My Highlights from Art Stage Singapore
Claude Lalanne is recognized for creating imaginative bronze objects that straddle the line between the fine and decorative arts. Working closely with her husband, Francois-Xavier Lalanne, she has produced a diverse body of sculptural work ranging from large-scale animal figures to furniture fashioned after tree branches and other vegetation, as in Banc (model Ginkgo) (2003). By adding artful aspects to functional objects, she aims to enrich life by injecting art into the everyday. Lalanne and her husband chose not embrace the abstraction that pervaded the mid-20th century art world, preferring to represent real life subjects (for Claude, typically some form of plant life) in a manner often regarded as surreal. This approach has won her great acclaim, and her work has been widely collected, including by Yves Saint Laurent, who commissioned Lalanne to create a mirrored room with vine-like moldings for his home.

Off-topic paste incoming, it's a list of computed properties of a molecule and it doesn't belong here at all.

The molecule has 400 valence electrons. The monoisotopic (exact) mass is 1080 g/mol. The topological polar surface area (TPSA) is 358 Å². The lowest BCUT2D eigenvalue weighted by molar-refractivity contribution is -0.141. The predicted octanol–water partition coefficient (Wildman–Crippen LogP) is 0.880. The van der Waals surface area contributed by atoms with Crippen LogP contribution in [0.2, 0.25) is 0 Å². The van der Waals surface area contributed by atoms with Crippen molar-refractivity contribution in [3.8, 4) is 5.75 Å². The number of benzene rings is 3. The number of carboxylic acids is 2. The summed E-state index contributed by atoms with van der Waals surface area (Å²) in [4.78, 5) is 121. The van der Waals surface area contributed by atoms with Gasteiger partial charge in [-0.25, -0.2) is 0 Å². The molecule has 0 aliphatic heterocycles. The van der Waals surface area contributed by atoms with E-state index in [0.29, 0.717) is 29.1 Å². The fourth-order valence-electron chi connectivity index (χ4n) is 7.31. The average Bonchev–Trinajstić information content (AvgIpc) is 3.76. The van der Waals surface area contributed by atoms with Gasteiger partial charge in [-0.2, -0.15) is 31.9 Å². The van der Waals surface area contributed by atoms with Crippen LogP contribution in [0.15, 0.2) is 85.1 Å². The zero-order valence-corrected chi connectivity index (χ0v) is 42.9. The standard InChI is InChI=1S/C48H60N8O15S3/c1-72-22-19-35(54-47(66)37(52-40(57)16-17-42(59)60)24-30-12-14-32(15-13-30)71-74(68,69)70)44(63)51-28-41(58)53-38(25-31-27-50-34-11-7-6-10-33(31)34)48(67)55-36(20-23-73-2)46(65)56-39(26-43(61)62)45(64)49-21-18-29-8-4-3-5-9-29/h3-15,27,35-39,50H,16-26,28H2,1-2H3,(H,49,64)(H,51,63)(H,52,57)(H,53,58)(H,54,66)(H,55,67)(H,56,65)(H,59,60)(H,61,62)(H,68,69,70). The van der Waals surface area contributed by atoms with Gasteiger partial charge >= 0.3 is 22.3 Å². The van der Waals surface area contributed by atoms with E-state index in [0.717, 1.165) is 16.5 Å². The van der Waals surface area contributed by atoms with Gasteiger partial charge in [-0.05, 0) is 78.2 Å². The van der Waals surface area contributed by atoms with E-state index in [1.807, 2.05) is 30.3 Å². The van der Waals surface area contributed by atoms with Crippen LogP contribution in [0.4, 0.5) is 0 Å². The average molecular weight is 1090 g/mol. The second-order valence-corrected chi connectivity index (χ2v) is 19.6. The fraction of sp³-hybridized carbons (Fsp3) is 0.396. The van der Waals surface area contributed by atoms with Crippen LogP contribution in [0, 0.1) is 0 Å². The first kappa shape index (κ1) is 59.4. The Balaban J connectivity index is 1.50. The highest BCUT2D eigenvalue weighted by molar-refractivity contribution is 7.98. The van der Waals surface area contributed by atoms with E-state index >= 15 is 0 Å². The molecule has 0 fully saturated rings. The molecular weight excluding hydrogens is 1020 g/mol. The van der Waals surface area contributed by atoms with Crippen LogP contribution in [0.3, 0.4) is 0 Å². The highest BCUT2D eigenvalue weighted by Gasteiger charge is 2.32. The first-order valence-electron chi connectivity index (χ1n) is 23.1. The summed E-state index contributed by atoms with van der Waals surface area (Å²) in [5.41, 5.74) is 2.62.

French, b. 1924, Paris, France
Acclaimed for his surreal animal sculptures, Francois-Xavier Lalanne worked closely with his wife, Claude Lalanne, producing curious objects that blur the distinction between fine and decorative art. The Lalannes rejected the abstract styles popular during the mid 20th century, choosing instead to represent the flora and fauna of the natural world. While Claude preferred plant life, Francois-Xavier favored animals, creating works that, like Carpe (petite) (1987), add an artful element to daily domestic experience. Lalanne also created large-scale outdoor and public sculptures in which animals such as bulls, sheep, and gorillas are modeled in larger-than-life proportions, cast in bronze, and installed in locations ranging from rural backyards to bustling city streets. Whether indoors or outside, Lalanne’s works echo his belief that “the supreme art is the art of living.”
French, 1927-2008, Agen, France